For Shelby, the highlight of these racing accomplishments came in 1959: his victory in the 24 Hours of Le Mans with Roy Salvadori while driving an Aston-Martin DBR1/300. Shelby was one of only 12 Americans to ever win this race, as well as being the third American to do so. It was also during this race that he took note of the Bristol, an English GT car built by AC cars. Three years later, this AC Bristol would become the major influence for creating the AC Cobra.
Sadly, despite all these feats, Shelby was forced into an early retirement from racing due to the recurrence of the old heart problems from his childhood. It was discovered that he had angina pectoralis, a disease in which blood is unable to reach the coronary arteries. Carroll put off leaving the track for as long as he could, he even tried racing with nitroglycerine pills under his tongue, but in 1960 he knew it was time to quit. He competed in his last race that year, finishing with a win in the USAC driving championship. However, though it was the last time he could operate those heavy pounds of steel and horsepower, Shelby knew he would never give up on racing—he turned to designing these machines, instead.
Shelby would go on to develop a competition version of the Cobra, adding Ford GTs to the team per Ford’s request. In 1963, he began development of a new roadster, the Daytona, with the goal of reaching 200 mph, and this car would become the completed Daytona Coupe in February of 1964. During the Daytona’s production, the Cobra managed to win both the SCCA A-Production National Championship and the United States Road Racing Championship for 1963. The entrance of the 427-powered Cobra in 1964 led to the very first win for the Cobra against the Ferrari GTO, and led to the idea for a big block-powered Cobra among Shelby, Ford, and AC.
The infamous Mustang also underwent production during this time period, achieving immediate success upon its arrival in 1964. It made its debut during the muscle car era, however, so Ford sought out Shelby’s advice in perking it up. Shelby obliged, though he had tight SCCA regulations to comply with regarding modification of either the suspension or the engine—he couldn’t adjust both. Shelby’s solution was to modify the suspension of the 1965 Mustangs he was given to work with, removing the rear seats, adding larger disc brakes and a fiberglass hood as well as a lower suspension. He fitted them with Koni adjustable shocks, larger sway bars in the front and rear, 15 inch silver wheels, and finally a Detroit Locking rear complete with traction bar brackets. To improve appearance, side-exit exhaust pipes were included with Glasspack mufflers for enhanced sound. The result: the Mustang Shelby GT350.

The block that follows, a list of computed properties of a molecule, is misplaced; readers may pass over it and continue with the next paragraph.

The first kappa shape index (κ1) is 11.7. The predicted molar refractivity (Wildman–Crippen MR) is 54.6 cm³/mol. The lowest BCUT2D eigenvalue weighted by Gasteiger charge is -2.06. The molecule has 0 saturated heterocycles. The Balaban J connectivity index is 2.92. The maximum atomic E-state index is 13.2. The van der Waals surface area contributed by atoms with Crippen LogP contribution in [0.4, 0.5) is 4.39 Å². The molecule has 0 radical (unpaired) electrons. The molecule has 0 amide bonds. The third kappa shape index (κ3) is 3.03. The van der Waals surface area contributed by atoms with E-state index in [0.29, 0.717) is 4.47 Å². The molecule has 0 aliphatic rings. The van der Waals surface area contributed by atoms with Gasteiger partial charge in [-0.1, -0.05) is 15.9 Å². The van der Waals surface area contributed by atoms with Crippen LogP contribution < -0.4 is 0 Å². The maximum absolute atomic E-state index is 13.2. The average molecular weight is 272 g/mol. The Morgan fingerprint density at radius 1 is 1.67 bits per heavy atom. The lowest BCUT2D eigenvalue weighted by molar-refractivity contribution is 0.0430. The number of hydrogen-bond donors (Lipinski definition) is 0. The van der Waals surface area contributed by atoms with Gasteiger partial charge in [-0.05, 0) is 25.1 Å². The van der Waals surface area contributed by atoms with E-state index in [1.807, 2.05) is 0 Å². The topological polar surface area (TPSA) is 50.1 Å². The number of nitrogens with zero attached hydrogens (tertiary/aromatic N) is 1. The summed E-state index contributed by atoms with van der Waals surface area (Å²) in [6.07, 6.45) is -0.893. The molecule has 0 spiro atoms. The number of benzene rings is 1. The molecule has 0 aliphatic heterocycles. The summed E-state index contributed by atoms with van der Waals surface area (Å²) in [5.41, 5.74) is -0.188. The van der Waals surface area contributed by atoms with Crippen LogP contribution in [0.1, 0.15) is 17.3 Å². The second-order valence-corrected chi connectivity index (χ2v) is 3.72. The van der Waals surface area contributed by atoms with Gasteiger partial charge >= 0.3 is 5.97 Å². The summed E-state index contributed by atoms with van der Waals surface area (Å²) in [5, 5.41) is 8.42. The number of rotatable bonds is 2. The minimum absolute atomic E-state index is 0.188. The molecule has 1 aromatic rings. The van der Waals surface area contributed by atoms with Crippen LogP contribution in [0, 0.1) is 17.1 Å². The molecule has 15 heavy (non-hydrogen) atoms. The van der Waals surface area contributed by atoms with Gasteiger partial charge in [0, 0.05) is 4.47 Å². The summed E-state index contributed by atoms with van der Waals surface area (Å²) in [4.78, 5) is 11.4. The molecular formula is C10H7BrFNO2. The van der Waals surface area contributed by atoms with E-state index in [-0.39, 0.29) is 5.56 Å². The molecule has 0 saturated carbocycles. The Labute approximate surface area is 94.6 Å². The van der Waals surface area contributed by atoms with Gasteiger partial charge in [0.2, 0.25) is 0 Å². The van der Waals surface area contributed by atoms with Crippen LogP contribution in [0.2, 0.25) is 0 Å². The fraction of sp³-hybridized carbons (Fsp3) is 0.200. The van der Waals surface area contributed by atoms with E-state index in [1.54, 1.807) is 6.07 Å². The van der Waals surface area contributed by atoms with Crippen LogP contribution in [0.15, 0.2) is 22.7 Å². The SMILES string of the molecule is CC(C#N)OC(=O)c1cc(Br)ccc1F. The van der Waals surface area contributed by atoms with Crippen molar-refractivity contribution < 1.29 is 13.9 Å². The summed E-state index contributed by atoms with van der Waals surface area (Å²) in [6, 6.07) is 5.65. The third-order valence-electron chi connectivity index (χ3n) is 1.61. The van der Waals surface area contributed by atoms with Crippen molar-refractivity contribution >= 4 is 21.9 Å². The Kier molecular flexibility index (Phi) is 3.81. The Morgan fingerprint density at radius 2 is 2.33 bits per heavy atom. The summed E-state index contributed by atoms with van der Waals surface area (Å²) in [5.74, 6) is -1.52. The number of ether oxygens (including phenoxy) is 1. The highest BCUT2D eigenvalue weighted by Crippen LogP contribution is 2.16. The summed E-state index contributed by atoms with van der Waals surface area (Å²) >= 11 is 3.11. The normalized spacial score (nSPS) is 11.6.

By that January of 1965, both of Shelby’s newest achievements, the GT350 Mustang and the 427 Cobra, were finalized and ready for action at the Riverside Raceway. These cars, and all of Shelby’s automotive endeavors, in fact, resulted in cars which were faster, nimbler, and some of the most competitive in the industry. The Shelby-American team was able to take the FIA World Championship of GT cars with Shelby’s Cobras at the 12 Hours De Reims in France, claiming the title Ferrari had previously maintained for a decade. Not only this, but the Shelby-American Team won the Le Mans 24 Hour race in 1966 and again in 1967 thanks to Shelby’s expertise in car design. The Shelby Mustangs of 1965-1970 would prove to be wildly successful due to Shelby’s skill, and this success and vision continued on through the 90s with Shelby American’s development of the Shelby Series 1, the fastest car ever tested at the time.
In the late 1960s Carroll was forced to scale back on his production in California due to new government regulations and insurance rules. He ran his businesses in Africa for several years until these were halted due to civil war in the area. In 1982 he began to help his lifelong friend Lee Iacocca at Chrysler with enhancing their car performance, making miraculous modifications to the struggling K car as well as coming up with a whole new class of cars. They were able to collaborate to create the Charger GLHS, Omni GLHS, a muscle truck, the Shelby Dakota along with the jaw-dropping Dodge Viper.
Shelby returned to his old loves, the Cobras, in 1988, developing the “mystical 43” 427 S/C big block Cobras utilizing the last 43 chassis numbers left from FIA homologation paving the way for a limited ‘continuation edition’ of big block Cobras. By June of 1990, Shelby was long overdue for some coronary aid, becoming the successful recipient of a heart transplant. After this experience, his heart was moved to form the Carroll Shelby Heart Fund, what he considered to be his greatest contribution to humanity. This organization remains dedicated to this day to providing medical assistance to children in need, as well as supporting educational opportunities for youth through automotive and other training programs, benefitting the Carroll Shelby Automotive Foundation.